Eurovision Song Contest

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Running since 1956, the Eurovision Song Contest (in French: Concours Eurovision de la Chanson) is an annual televised song contest with participants from numerous countries whose national television broadcasters are members of the European Broadcasting Union (EBU). The contest is broadcast on television and radio throughout Europe, in selected countries around the world, and on the internet.


The contest's name comes from the EBU's Eurovision TV distribution network. Because it is the highest-profile event distributed by the network, the Song Contest itself is often simply called "Eurovision".

The basic structure of the contest sees each participating country perform its song in an order pre-determined in drawing lots. At the conclusion of all the songs, a 10 minute interval follows, to allow each participating country to tabluate its votes. Each country then reveals its votes, while a running total is prominently displayed on a large scoreboard. The winning artist then performs an encore.

The program can reach a potential television audience of more than one billion. Any member of the EBU (even those outside of Europe) may participate in the contest. Of these non-European members, only Israel and Morocco have participated in the contest. Lebanon had intended to participate for the first time in 2005, but withdrew when it emerged that Lebanese law made it impossible to show the Israeli entry. (The contest rules require participating broadcasters to show all the songs). BBC coverage

The theme music played before and after the broadcasts of the Eurovision Song Contest (and other EBU broadcasts) is the prelude to Marc-Antoine Charpentier's setting of Te Deum.


Based on the San Remo Music Festival, the first Eurovision Song Contest was the brainchild of the European Broadcasting Union. The first contest took place on May 24, 1956, when seven nations participated. More countries came on board in a gradual trickle over subsequent decades. The end of the Cold War in the early 1990s led to a sudden increase in numbers, with many former Eastern Bloc countries queuing up to compete for the first time. This process continued into the 2005 contest, in which both Bulgaria and Moldova made their debut appearance.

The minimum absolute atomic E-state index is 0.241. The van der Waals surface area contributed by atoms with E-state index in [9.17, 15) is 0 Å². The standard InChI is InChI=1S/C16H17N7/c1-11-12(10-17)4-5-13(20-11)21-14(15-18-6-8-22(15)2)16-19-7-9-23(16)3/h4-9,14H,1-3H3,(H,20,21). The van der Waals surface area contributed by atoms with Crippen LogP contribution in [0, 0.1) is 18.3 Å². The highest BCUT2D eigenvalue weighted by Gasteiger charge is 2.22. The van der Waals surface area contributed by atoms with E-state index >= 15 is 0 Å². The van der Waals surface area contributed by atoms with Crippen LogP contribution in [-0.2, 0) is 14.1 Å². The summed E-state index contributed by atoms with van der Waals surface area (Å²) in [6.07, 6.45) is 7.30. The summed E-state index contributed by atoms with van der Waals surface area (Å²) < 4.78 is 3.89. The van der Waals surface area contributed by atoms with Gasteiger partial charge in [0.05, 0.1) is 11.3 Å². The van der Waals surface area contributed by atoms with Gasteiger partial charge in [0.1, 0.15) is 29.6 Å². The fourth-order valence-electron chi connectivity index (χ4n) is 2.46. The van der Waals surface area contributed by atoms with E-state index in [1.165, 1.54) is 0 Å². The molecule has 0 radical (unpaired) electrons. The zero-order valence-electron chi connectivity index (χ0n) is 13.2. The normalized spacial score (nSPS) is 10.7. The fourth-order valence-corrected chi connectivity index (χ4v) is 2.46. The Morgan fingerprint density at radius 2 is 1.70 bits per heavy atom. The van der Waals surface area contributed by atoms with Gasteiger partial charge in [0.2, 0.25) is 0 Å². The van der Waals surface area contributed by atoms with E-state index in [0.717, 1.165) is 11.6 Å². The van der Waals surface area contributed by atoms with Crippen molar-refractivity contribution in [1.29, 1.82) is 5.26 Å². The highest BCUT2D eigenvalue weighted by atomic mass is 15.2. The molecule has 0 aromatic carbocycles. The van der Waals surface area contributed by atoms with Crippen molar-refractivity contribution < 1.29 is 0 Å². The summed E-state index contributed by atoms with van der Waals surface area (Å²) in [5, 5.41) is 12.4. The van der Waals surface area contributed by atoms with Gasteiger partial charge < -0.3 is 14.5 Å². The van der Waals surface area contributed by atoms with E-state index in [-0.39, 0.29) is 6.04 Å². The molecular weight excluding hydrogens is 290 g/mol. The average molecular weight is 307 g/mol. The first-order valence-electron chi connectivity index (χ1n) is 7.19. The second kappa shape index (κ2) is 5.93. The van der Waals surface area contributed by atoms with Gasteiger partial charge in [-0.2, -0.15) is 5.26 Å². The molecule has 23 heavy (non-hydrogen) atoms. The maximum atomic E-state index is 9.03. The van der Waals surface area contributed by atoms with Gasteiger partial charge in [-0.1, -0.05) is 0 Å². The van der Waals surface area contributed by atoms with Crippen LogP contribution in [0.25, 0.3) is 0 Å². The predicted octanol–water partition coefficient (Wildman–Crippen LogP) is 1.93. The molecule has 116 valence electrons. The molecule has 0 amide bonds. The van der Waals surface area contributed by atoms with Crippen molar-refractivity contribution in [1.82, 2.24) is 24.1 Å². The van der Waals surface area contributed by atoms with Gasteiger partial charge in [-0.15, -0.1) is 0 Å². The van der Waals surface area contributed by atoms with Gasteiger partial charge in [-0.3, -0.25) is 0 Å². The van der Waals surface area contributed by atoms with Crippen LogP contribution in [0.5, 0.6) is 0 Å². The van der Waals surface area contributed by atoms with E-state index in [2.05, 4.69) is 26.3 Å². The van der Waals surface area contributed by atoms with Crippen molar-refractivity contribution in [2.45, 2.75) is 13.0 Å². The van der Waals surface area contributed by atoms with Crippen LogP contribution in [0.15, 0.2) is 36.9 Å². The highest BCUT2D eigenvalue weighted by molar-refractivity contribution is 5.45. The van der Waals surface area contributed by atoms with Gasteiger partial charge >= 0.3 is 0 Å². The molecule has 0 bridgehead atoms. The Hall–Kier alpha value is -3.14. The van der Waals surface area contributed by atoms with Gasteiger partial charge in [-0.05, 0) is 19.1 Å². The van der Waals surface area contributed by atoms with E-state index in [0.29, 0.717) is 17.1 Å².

Debut of nations


Among the famous performers to have graced the Eurovision stage are Nana Mouskouri, Sandie Shaw, Sir Cliff Richard, Vicky Leandros, Julio Iglesias, Mocedades, Olivia Newton John, ABBA, The Shadows, Baccara, Céline Dion, Katrina and the Waves,t.A.T.u., and Lulu.


The official rules of the contest are long, technical, and ever-changing. Many of the rules cover technical aspects of the television broadcast itself. However, a few of the more important rules affecting the conduct and outcome of the contest follow.

Number of songs

At the first contest in 1956, each country was allowed to submit two three-minute (or less) songs. From 1957, entries were limited to one song per country. The number of participating countries has grown throughout the Contest's history, and since 1993 the rules have been changed several times to both limit the number of finalists and to allow for participation by former Soviet and Yugoslav republics, Warsaw Pact nations and others.


Current rules state that countries are only allowed to have six performers on stage and that performers must be aged 16 or more, on the 31st of December in the year of the contest. It is worth noting that there is no restriction on the nationality of the performers, allowing the Canadian Céline Dion to represent Switzerland in 1988, amongst many others.


As of the 1999 contest, a song performed for the contest can be in any language. As a result, many of the songs are performed partially or completely in English. From the first contest until 1965, and again from 1973 until 1976 there was no restriction on language either. From 1966 until 1972 and again from 1978 until 1998 songs were required to be performed in a "national language". The national language rule was actually instituted shortly before the 1977 contest, but some countries had already selected non-national language entries, and they were allowed to enter without any changes.

The language issue